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Date:

June 19, 2000

Subject:

THE UNPRINCIPLED PRECAUTIONARY PRINCIPLE

 

Times_New_RomanTHE UNPRINCIPLED
PRECAUTIONARY PRINCIPLE [2 ARTICLES]


'PRECAUTION' PRECLUDES INNOVATION

EDITORIAL: Terence Corcoran

National Post


We hereby officially declare this the beginning of our second annual
Junk Science Week. Henry Miller

and Gregory Conko launch our reports with an analysis of the impact of
junk science on biotechology.

By their account, the great promise of biotech in food development has
already been

greatly undermined by a global onslaught of scientific cant and
regulatory barbarities.


The phrase "junk science" irritates many, especially scientists. But
the concept can be usefully

defined. One U.S. scientist once identified two common elements

of junk science as distortion of scientific fact and exaggeration of
risk.

A perhaps more appropriate definition would also incorporate a broader
concept: the

politicization of science. Junk science occurs when facts are
distorted, risk is exaggerated

and the science is steeped in politics and ideology.


The murk surrounding biotechnology fits the definition of junk science
as a political process.

A key concept in modern science is the "precautionary principle,"

a political construct that has the effect of freezing economic
progress.

According to its proponents, the precautionary principle says

that precautionary action should be taken to avoid irreparable harm

to the environment and to human health. If a practice or

substance could cause harm or does cause harm the practice should be
prevented or eliminated.


The late political scientist Aaron Wildavsky asked: "What could be

wrong with bounding uncertainties in this way to preserve the nation?
Everything. This

formula diverts attention from the best available knowledge to the
hedging mechanism. Before you know it,

the formula itself predetermines the results." The results, in biotech,
are clear. Risk is exaggerated

to the point of being the only issue, and the benefits are all but
ignored.


The precautionary principle is a political vehicle whose primary

objective is the use of government power to control science

outcomes and development. At its worst, it can be used to enforce

fanciful theories and unproven science. Climate change remains a

theory without proof, yet the call for application of the precautionary
principle is constant: We

should act to stop climate change to protect the environment as a

precaution against the possibility that the science is sound.


The ideological politicization of science appears constantly in the

media, even in the best. CBC Radio's sometimes excellent science

show, Quirks and Quarks, drifted off into junk science this past

weekend during a special panel session on genetically modified

food. An attempt to be balanced produced confusion and distortion.

Two of the guests were scientists who might be called proponents of
genetically modified food,

while two were opposed. One of the opponents of GM food, however,

spent most of his time venting junk science and ideological science.


Author and food activist Rod MacRae consumed an unbalanced

portion of the science show with claims that scientists had spent too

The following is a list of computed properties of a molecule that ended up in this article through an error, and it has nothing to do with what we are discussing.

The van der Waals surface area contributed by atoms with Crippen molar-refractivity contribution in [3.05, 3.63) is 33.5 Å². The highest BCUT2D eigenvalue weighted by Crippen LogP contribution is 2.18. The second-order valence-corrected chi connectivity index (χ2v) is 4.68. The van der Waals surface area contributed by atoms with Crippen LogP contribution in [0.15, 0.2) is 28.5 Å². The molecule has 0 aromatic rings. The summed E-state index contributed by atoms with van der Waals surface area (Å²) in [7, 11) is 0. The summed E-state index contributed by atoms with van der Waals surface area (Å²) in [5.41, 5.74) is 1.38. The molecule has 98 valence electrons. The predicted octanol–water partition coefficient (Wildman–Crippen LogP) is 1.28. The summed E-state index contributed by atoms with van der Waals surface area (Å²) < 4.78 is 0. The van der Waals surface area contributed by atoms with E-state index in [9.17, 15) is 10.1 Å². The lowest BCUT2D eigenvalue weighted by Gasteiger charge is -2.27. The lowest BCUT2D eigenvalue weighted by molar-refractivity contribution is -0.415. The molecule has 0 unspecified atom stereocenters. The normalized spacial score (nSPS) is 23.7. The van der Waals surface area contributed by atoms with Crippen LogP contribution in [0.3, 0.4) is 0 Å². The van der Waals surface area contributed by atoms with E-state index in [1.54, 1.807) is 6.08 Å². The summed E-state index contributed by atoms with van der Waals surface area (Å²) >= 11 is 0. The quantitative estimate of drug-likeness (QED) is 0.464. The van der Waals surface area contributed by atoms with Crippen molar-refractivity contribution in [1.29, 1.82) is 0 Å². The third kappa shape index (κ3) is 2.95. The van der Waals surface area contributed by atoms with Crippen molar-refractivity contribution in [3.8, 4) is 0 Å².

much of history beholden to

"industrial capitalism," whose objective has been "the production of

marketable products." What Mr. MacRae wants is to limit the

ability of science to participate in the economy and to advance
knowledge.


Claiming that because the toxicological and ecological risks of GM
foods are not known with

certainty, Mr. MacRae offered the precautionary principle as the

alternative. "Instead, what we need to do is put in place what might

be called precautionary science and precautionary regulation."

Regulation would use "precautionary science" to determine whether or

not products should be allowed on the market.


Like many other junk science activists, Mr. MacRae spends most of

his time fighting an ideological war. When asked when products should
be allowed on the

market, Mr. MacRae's answer was that safety should even come second.

"The first issue in any evaluation is not actually the safety. It's

'Does the product actually have any societal benefit?' "


Well, here we are in heart of junk science: First we have regulators

determining what is beneficial to society, then we'll have them

applying the precautionary principle to determine safety.


This has nothing to do with science, and everything to do with Mr.

MacRae's long-standing leftist take on food economics. He is a

Marxist of food. His current post is as a research associate at

something called the Ryerson centre for Studies in Food Security.

Attached to Ryerson Polytechnic University in Toronto, the centre is

actually funded by Ryerson's dean of arts and community services.

In another life, Mr. MacRae was an activist attached to the Toronto

Food Policy Council, a city-funded political action group whose
objective was to treat food as

a social policy issue.


The point is that Mr. MacRae's junk-science agenda, food as a

social and political issue, was given a powerful voice on the CBC's

prestige science show. In the meantime, the real issues around the

politicization of science are mostly ignored. And there are real ones.
Why, for example, do Canada's

governments continue to subsidize biotechnology and GM food

development? Has that subsidy hurt the industry more than helped it?